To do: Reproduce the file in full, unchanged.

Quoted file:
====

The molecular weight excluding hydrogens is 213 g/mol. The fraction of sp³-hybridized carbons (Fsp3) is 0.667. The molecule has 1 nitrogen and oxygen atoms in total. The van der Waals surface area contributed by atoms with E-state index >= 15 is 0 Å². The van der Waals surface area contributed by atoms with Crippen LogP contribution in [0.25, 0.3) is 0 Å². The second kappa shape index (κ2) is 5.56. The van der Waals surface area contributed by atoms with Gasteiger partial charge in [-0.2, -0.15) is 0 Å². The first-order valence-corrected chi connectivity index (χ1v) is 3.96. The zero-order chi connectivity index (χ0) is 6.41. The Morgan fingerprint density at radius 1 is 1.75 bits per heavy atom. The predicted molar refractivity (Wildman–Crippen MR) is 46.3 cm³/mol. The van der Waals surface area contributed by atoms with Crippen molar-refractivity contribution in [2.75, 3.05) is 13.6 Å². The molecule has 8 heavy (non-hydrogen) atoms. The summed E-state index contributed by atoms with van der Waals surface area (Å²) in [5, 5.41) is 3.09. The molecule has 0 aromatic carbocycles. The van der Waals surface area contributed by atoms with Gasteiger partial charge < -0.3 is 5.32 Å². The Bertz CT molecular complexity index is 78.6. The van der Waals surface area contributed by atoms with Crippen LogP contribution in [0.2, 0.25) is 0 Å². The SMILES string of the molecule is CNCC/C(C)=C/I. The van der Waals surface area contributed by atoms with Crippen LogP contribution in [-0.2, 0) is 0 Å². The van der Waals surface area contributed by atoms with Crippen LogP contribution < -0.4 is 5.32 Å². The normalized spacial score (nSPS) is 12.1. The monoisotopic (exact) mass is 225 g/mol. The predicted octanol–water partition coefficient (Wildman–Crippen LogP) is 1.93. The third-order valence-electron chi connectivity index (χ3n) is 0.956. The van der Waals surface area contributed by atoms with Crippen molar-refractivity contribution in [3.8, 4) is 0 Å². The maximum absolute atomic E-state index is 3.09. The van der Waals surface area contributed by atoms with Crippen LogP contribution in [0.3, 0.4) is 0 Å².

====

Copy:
The molecular weight excluding hydrogens is 213 g/mol. The fraction of sp³-hybridized carbons (Fsp3) is 0.667. The molecule has 1 nitrogen and oxygen atoms in total. The van der Waals surface area contributed by atoms with E-state index >= 15 is 0 Å². The van der Waals surface area contributed by atoms with Crippen LogP contribution in [0.25, 0.3) is 0 Å². The second kappa shape index (κ2) is 5.56. The van der Waals surface area contributed by atoms with Gasteiger partial charge in [-0.2, -0.15) is 0 Å². The first-order valence-corrected chi connectivity index (χ1v) is 3.96. The zero-order chi connectivity index (χ0) is 6.41. The Morgan fingerprint density at radius 1 is 1.75 bits per heavy atom. The predicted molar refractivity (Wildman–Crippen MR) is 46.3 cm³/mol. The van der Waals surface area contributed by atoms with Crippen molar-refractivity contribution in [2.75, 3.05) is 13.6 Å². The molecule has 8 heavy (non-hydrogen) atoms. The summed E-state index contributed by atoms with van der Waals surface area (Å²) in [5, 5.41) is 3.09. The molecule has 0 aromatic carbocycles. The van der Waals surface area contributed by atoms with Gasteiger partial charge < -0.3 is 5.32 Å². The Bertz CT molecular complexity index is 78.6. The van der Waals surface area contributed by atoms with Crippen LogP contribution in [0.2, 0.25) is 0 Å². The SMILES string of the molecule is CNCC/C(C)=C/I. The van der Waals surface area contributed by atoms with Crippen LogP contribution in [-0.2, 0) is 0 Å². The van der Waals surface area contributed by atoms with Crippen LogP contribution < -0.4 is 5.32 Å². The normalized spacial score (nSPS) is 12.1. The monoisotopic (exact) mass is 225 g/mol. The predicted octanol–water partition coefficient (Wildman–Crippen LogP) is 1.93. The third-order valence-electron chi connectivity index (χ3n) is 0.956. The van der Waals surface area contributed by atoms with Crippen molar-refractivity contribution in [3.8, 4) is 0 Å². The maximum absolute atomic E-state index is 3.09. The van der Waals surface area contributed by atoms with Crippen LogP contribution in [0.3, 0.4) is 0 Å².